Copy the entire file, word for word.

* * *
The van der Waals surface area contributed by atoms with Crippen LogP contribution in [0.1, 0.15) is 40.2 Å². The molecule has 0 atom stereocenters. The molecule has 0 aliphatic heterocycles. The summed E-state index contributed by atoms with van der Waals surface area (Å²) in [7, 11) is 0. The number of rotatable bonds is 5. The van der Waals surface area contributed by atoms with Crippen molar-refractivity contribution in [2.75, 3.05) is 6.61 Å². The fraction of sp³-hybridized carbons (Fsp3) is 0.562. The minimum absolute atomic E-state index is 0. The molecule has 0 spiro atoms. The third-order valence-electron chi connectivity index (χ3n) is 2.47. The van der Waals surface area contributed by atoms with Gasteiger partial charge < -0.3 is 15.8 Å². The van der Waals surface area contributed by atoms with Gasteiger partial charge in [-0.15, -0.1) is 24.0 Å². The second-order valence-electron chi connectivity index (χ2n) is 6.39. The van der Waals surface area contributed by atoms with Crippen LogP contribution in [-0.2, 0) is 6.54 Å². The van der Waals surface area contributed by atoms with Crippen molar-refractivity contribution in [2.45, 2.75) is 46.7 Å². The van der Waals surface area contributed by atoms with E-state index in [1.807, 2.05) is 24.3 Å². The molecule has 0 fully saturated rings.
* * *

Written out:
The van der Waals surface area contributed by atoms with Crippen LogP contribution in [0.1, 0.15) is 40.2 Å². The molecule has 0 atom stereocenters. The molecule has 0 aliphatic heterocycles. The summed E-state index contributed by atoms with van der Waals surface area (Å²) in [7, 11) is 0. The number of rotatable bonds is 5. The van der Waals surface area contributed by atoms with Crippen molar-refractivity contribution in [2.75, 3.05) is 6.61 Å². The fraction of sp³-hybridized carbons (Fsp3) is 0.562. The minimum absolute atomic E-state index is 0. The molecule has 0 spiro atoms. The third-order valence-electron chi connectivity index (χ3n) is 2.47. The van der Waals surface area contributed by atoms with Gasteiger partial charge < -0.3 is 15.8 Å². The van der Waals surface area contributed by atoms with Gasteiger partial charge in [-0.15, -0.1) is 24.0 Å². The second-order valence-electron chi connectivity index (χ2n) is 6.39. The van der Waals surface area contributed by atoms with Crippen LogP contribution in [-0.2, 0) is 6.54 Å². The van der Waals surface area contributed by atoms with Crippen molar-refractivity contribution in [2.45, 2.75) is 46.7 Å². The van der Waals surface area contributed by atoms with E-state index in [1.807, 2.05) is 24.3 Å². The molecule has 0 fully saturated rings.